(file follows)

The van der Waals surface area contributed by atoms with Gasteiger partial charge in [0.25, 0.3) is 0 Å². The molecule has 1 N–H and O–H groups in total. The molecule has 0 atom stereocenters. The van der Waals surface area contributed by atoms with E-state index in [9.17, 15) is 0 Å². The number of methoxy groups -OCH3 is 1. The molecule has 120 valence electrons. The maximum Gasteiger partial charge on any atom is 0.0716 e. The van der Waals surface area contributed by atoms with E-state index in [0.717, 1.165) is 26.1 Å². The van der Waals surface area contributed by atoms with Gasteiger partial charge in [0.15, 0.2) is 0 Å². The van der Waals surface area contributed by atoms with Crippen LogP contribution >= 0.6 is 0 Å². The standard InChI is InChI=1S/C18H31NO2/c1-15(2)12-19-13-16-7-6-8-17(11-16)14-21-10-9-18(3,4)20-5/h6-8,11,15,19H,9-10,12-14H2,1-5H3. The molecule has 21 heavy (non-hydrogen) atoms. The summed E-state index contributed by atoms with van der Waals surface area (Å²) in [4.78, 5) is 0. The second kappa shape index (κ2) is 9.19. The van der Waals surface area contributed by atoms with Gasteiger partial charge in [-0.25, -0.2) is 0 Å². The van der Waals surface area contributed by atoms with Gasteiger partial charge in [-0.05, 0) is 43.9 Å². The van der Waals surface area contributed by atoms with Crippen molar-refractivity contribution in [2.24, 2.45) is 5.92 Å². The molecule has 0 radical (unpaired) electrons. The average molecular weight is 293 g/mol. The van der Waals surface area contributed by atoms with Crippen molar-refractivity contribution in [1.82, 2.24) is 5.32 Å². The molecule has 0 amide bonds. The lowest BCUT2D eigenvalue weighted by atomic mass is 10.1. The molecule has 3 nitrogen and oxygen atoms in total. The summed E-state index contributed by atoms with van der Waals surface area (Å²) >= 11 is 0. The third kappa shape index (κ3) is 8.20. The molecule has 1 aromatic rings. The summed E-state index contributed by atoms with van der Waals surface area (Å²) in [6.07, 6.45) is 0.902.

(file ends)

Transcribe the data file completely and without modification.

The van der Waals surface area contributed by atoms with Gasteiger partial charge in [0.25, 0.3) is 0 Å². The molecule has 1 N–H and O–H groups in total. The molecule has 0 atom stereocenters. The van der Waals surface area contributed by atoms with E-state index in [9.17, 15) is 0 Å². The number of methoxy groups -OCH3 is 1. The molecule has 120 valence electrons. The maximum Gasteiger partial charge on any atom is 0.0716 e. The van der Waals surface area contributed by atoms with E-state index in [0.717, 1.165) is 26.1 Å². The van der Waals surface area contributed by atoms with Gasteiger partial charge in [0.15, 0.2) is 0 Å². The van der Waals surface area contributed by atoms with Crippen LogP contribution >= 0.6 is 0 Å². The standard InChI is InChI=1S/C18H31NO2/c1-15(2)12-19-13-16-7-6-8-17(11-16)14-21-10-9-18(3,4)20-5/h6-8,11,15,19H,9-10,12-14H2,1-5H3. The molecule has 21 heavy (non-hydrogen) atoms. The summed E-state index contributed by atoms with van der Waals surface area (Å²) in [4.78, 5) is 0. The second kappa shape index (κ2) is 9.19. The van der Waals surface area contributed by atoms with Gasteiger partial charge in [-0.25, -0.2) is 0 Å². The van der Waals surface area contributed by atoms with Gasteiger partial charge in [-0.05, 0) is 43.9 Å². The van der Waals surface area contributed by atoms with Crippen molar-refractivity contribution in [2.24, 2.45) is 5.92 Å². The molecule has 0 radical (unpaired) electrons. The average molecular weight is 293 g/mol. The van der Waals surface area contributed by atoms with Crippen molar-refractivity contribution in [1.82, 2.24) is 5.32 Å². The molecule has 0 amide bonds. The lowest BCUT2D eigenvalue weighted by atomic mass is 10.1. The molecule has 3 nitrogen and oxygen atoms in total. The summed E-state index contributed by atoms with van der Waals surface area (Å²) >= 11 is 0. The third kappa shape index (κ3) is 8.20. The molecule has 1 aromatic rings. The summed E-state index contributed by atoms with van der Waals surface area (Å²) in [6.07, 6.45) is 0.902.